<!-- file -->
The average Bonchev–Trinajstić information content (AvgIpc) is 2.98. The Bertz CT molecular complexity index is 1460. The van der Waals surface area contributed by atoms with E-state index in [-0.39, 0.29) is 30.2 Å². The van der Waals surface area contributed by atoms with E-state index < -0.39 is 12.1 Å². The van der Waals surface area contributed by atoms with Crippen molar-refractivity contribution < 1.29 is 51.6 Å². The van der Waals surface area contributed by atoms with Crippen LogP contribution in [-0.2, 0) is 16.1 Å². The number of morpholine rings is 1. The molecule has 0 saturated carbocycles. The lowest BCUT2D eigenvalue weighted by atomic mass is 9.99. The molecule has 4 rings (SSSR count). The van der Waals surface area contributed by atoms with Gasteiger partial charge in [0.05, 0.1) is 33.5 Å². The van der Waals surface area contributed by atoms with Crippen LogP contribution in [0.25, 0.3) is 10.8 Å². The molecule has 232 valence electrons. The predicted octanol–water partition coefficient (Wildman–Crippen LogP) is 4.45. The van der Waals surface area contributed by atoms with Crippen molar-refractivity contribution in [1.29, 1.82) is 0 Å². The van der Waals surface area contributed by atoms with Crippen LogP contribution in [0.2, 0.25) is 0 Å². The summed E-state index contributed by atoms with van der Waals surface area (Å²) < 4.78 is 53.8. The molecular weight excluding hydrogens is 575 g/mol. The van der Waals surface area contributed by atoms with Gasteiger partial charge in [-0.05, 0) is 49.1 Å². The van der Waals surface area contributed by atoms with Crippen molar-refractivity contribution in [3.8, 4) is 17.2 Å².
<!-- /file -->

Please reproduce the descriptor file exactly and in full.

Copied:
The average Bonchev–Trinajstić information content (AvgIpc) is 2.98. The Bertz CT molecular complexity index is 1460. The van der Waals surface area contributed by atoms with E-state index in [-0.39, 0.29) is 30.2 Å². The van der Waals surface area contributed by atoms with E-state index < -0.39 is 12.1 Å². The van der Waals surface area contributed by atoms with Crippen molar-refractivity contribution < 1.29 is 51.6 Å². The van der Waals surface area contributed by atoms with Crippen LogP contribution in [-0.2, 0) is 16.1 Å². The number of morpholine rings is 1. The molecule has 0 saturated carbocycles. The lowest BCUT2D eigenvalue weighted by atomic mass is 9.99. The molecule has 4 rings (SSSR count). The van der Waals surface area contributed by atoms with Gasteiger partial charge in [0.05, 0.1) is 33.5 Å². The van der Waals surface area contributed by atoms with Crippen LogP contribution in [0.25, 0.3) is 10.8 Å². The molecule has 232 valence electrons. The predicted octanol–water partition coefficient (Wildman–Crippen LogP) is 4.45. The van der Waals surface area contributed by atoms with Crippen molar-refractivity contribution in [1.29, 1.82) is 0 Å². The van der Waals surface area contributed by atoms with Crippen LogP contribution in [0.2, 0.25) is 0 Å². The summed E-state index contributed by atoms with van der Waals surface area (Å²) < 4.78 is 53.8. The molecular weight excluding hydrogens is 575 g/mol. The van der Waals surface area contributed by atoms with Gasteiger partial charge in [-0.05, 0) is 49.1 Å². The van der Waals surface area contributed by atoms with Crippen molar-refractivity contribution in [3.8, 4) is 17.2 Å².